Author: admin | Category: Computers Gadgets | Tags: , | Comments: Off

Sony A6700: Two-minute review

By combining a 26MP APS-C sensor with AI-powered subject recognition in a body built for shooting on the move, the Sony A6700 lands as a compelling hybrid for hobbyists who value power and portability in equal parts. We gave its predecessor four stars in our full Sony A6600 review, and the A6700 is a shoo-in for a top spot in our round-up of the best travel cameras.

Sony Alpha A6700 mirrorless camera outside on a wall

(Image credit: Chris Rowlands)

On a spec sheet peppered with improvements, Real-time Recognition AF is worthy of note. Driven by the same Bionz XR processor seen on the Sony ZV-E1 and Sony A7R V, it’s capable of accurately recognizing and tracking a variety of targets in the real world, including humans, animals and vehicles. 

Paired with a 759-point phase detection array, plus five-axis optical image stabilization, the result is a neatly proportioned camera that can produce sharp, balanced stills in most conditions, even when shooting handheld. 

Noise does begin to creep in at higher ISOs, especially north of ISO 6400, but not enough to be an issue if you’re only sharing on social. The metering system also has a habit of underexposing scenes on overcast days, but that’s something you can manually compensate for.

Sony Alpha A6700 mirrorless camera outside on a wall

(Image credit: Chris Rowlands)

The A6700 is marketed as a hybrid, and I found that it broadly has the video skills to back up its stills abilities. 4K 60p footage is oversampled from 6K without pixel binning, with 10-bit depth and 4:2:2 color sampling to match its video-focused FX30 and ZV-E1 cousins. The resulting clips are as crisp as you’d expect beneath clear skies.

Less impressive is the 1.6x crop applied to 4K 120p slow-motion footage, and I also found that the in-body image stabilization didn’t eliminate wobble when recording while walking. That said, the availability of subject-recognition AF and auto-framing – which automatically crops to track you – makes it straightforward to capture sharp video.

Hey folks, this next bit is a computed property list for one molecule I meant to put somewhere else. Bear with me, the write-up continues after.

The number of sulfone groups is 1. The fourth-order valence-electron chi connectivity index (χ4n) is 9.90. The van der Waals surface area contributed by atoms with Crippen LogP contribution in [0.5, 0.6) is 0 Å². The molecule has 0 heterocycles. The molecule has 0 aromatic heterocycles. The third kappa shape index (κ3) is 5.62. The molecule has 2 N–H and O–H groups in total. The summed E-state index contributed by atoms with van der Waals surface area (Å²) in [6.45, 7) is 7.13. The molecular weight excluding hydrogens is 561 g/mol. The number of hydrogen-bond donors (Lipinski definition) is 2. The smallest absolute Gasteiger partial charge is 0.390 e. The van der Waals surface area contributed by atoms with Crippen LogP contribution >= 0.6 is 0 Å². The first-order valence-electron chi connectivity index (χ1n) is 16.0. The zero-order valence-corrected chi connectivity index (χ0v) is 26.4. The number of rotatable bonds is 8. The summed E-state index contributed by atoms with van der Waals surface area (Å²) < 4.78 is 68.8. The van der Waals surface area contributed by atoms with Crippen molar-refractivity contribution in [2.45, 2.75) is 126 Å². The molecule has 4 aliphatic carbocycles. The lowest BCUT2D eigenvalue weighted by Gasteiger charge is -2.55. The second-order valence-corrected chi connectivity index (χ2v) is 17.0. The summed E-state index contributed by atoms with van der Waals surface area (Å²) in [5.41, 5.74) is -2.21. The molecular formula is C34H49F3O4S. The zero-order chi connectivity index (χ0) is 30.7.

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Sony Alpha A6700 mirrorless camera outside on a wall

(Image credit: Chris Rowlands)
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Sony Alpha A6700 mirrorless camera outside on a wall

(Image credit: Chris Rowlands)
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Sony Alpha A6700 mirrorless camera outside on a wall

(Image credit: Chris Rowlands)

The A6700 also benefits from revised handling versus the A6600, including a deeper grip that makes it more comfortable to shoot with for extended periods. I didn’t get to test it with a telephoto lens, but the body strikes a great compromise between size and ergonomics. It feels like a camera you could trust to take a few knocks on your travels.

Direct-access control has been meaningfully improved too, with the addition of a front dial, a dedicated dial for switching between still, movie and S&Q modes, as well as several buttons, all of which can be usefully assigned with custom functions – a win for hobbyists who want the option to switch settings quickly when shooting in the street.